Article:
Yes. Software such as Adobe Illustrator may be able to convert bitmap images to vector images. Vector images can be converted to bitmap images by opening them with Adobe Photoshop. Please note that converting a vector image to a bitmap image is rarely necessary, removes the resolution-independence of vector graphics, and should only be done if you have a very specific reason to convert the graphic.
Photoshop can increase the resolution of a low-resolution image, but increasing the resolution of an image scanned or created at a lower resolution only spreads the original pixel information across a greater number of pixels and rarely improves image quality.
EPS (Encapsulated PostScript) files act as a container for transferring graphic information. When illustration software such as Adobe Illustrator creates an EPS file, it is a vector EPS. When pixel-based image editing software such as Adobe Photoshop creates an EPS file, it is a bitmap EPS.
While copy and paste is supported by most software, you will have much more predictable results by creating a link to your graphic. The graphic then remains outside of your document and is referenced as needed. Please refer to your software’s documentation for full details about creating links to your graphics.
When we paste an image into a Microsoft application it immediately compresses the resolution of the image. This means that you lose quality and the image will not be as big and print as sharp as the original image. That is why it is best to send the original jpg or tiff file to your designer.
CMYK stands for Cyan, Magenta, Yellow, and Black (actually, the K stands for “key”…which is black). The process involves combining varying amounts of cyan, magenta, yellow, and black ink to produce a full spectrum of colour.
Yes, the colour mode does matter because everything is printed in CMYK colours. If your files are in RGB mode, they will need to be converted to CMYK. Converting colours is a tricky business because although they both produce colour, RGB and CMYK are as different as apples are to orangutans! There are many formulas for converting RGB colours to CMYK colours, and they all produce results that are very similar, but not spot-on. If colour accuracy is vital to your project, it is best to consult with us early in the process to plan for the best colour conversion possible.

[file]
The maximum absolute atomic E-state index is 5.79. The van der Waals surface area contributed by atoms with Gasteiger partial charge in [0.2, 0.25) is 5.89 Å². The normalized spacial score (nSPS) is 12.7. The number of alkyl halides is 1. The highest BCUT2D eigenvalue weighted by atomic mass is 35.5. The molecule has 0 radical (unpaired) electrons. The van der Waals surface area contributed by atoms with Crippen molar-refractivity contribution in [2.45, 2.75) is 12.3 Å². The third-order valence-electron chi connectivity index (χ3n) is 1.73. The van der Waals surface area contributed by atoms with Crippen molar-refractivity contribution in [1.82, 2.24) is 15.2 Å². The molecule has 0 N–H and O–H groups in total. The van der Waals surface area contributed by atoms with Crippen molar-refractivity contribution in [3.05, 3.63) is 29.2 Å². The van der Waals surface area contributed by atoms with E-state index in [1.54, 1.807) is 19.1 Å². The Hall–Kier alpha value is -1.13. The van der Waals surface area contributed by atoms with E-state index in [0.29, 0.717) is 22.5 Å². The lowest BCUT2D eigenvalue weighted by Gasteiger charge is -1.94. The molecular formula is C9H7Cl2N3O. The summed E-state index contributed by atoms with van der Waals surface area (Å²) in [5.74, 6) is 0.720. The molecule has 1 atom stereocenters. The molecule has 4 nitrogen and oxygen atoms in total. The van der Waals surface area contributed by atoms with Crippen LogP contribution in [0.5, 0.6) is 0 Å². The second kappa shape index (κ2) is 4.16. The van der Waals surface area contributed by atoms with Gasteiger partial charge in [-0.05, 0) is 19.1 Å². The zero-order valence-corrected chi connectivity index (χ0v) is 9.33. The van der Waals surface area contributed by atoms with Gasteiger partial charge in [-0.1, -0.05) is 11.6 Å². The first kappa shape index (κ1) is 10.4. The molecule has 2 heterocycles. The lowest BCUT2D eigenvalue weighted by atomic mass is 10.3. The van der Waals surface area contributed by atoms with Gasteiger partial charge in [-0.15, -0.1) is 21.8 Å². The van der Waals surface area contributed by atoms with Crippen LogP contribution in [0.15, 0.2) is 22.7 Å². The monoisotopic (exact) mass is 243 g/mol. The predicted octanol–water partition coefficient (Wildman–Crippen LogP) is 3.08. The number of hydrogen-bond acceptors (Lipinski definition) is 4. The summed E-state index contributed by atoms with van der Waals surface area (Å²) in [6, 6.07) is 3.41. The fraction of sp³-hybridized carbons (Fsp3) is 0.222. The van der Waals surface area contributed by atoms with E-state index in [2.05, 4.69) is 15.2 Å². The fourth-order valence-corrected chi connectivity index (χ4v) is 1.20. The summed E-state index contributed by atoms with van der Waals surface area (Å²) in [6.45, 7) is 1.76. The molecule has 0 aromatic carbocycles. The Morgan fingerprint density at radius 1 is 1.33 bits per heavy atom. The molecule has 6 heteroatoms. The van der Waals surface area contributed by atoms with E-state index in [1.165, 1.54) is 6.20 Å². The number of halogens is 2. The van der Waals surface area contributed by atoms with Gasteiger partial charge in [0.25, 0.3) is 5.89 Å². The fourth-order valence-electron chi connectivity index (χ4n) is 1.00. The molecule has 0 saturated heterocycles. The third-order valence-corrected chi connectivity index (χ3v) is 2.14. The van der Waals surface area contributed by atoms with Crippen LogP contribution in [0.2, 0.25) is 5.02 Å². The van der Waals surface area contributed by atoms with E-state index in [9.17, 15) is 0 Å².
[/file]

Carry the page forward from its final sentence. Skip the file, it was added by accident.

If your files are not in CMYK mode, they will need to be converted. You can convert them yourself, or we can do it for you. Because RGB and CMYK modes are so different, it is common for some colour shifting to occur due to the conversion process, though it is often quite minor. If you convert the files you will be able to confirm ahead of time if the conversion process produces acceptable colours. If you have us convert the files for you, we recommend that you view a printed proof before we complete your order, so you can see ahead of time how the converted colours will appear on the page. Proofing adds a step to the production process, so you’ll need to plan for that if you choose to have us convert your colours for you.
Yes. Light can have a major effect on the appearance of a colour. A printed colour can look quite different when viewed in florescent lighting compared to sunlight. In a similar way, colours on your computer monitor can look different under different lighting conditions. For best results, try to keep your work environment’s lighting as consistent as possible.
The colour on your screen may also differ from the colour on your designer’s screen and even on the final print product. This is because each screen is calibrated differently and the only way to be sure of the correct match is to buy calibration software for your computer. There is also a drastic difference in colour between litho and digital printing, the reason being that there are two different print processes. In digital, the ink generally creates a layer on top of the paper whereas with litho the ink is absorbed into the paper.